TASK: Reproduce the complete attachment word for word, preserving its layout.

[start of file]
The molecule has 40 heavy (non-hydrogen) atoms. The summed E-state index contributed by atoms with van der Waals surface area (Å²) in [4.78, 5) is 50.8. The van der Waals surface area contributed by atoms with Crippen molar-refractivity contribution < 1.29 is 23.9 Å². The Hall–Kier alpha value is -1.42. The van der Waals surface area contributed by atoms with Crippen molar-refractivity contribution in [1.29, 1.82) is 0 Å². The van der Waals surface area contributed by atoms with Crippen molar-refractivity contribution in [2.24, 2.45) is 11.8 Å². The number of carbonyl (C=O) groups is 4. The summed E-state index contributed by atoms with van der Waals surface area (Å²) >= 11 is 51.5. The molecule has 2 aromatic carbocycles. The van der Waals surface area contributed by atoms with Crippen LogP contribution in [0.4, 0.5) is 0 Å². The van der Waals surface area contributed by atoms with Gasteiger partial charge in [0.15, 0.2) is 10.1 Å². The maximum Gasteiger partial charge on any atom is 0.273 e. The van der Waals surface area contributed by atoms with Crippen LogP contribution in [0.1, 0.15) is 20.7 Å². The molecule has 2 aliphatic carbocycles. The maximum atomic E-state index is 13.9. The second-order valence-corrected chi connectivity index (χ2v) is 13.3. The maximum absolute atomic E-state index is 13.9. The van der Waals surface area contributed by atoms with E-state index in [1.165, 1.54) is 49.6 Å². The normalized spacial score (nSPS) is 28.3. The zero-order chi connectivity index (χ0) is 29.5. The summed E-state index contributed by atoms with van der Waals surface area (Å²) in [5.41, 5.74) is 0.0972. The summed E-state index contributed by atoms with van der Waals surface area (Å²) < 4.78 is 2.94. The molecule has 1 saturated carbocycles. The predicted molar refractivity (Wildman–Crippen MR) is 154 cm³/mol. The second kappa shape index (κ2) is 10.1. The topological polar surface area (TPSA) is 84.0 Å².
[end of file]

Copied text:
The molecule has 40 heavy (non-hydrogen) atoms. The summed E-state index contributed by atoms with van der Waals surface area (Å²) in [4.78, 5) is 50.8. The van der Waals surface area contributed by atoms with Crippen molar-refractivity contribution < 1.29 is 23.9 Å². The Hall–Kier alpha value is -1.42. The van der Waals surface area contributed by atoms with Crippen molar-refractivity contribution in [1.29, 1.82) is 0 Å². The van der Waals surface area contributed by atoms with Crippen molar-refractivity contribution in [2.24, 2.45) is 11.8 Å². The number of carbonyl (C=O) groups is 4. The summed E-state index contributed by atoms with van der Waals surface area (Å²) >= 11 is 51.5. The molecule has 2 aromatic carbocycles. The van der Waals surface area contributed by atoms with Crippen LogP contribution in [0.4, 0.5) is 0 Å². The van der Waals surface area contributed by atoms with Gasteiger partial charge in [0.15, 0.2) is 10.1 Å². The maximum Gasteiger partial charge on any atom is 0.273 e. The van der Waals surface area contributed by atoms with Crippen LogP contribution in [0.1, 0.15) is 20.7 Å². The molecule has 2 aliphatic carbocycles. The maximum atomic E-state index is 13.9. The second-order valence-corrected chi connectivity index (χ2v) is 13.3. The maximum absolute atomic E-state index is 13.9. The van der Waals surface area contributed by atoms with E-state index in [1.165, 1.54) is 49.6 Å². The normalized spacial score (nSPS) is 28.3. The zero-order chi connectivity index (χ0) is 29.5. The summed E-state index contributed by atoms with van der Waals surface area (Å²) in [5.41, 5.74) is 0.0972. The summed E-state index contributed by atoms with van der Waals surface area (Å²) < 4.78 is 2.94. The molecule has 1 saturated carbocycles. The predicted molar refractivity (Wildman–Crippen MR) is 154 cm³/mol. The second kappa shape index (κ2) is 10.1. The topological polar surface area (TPSA) is 84.0 Å².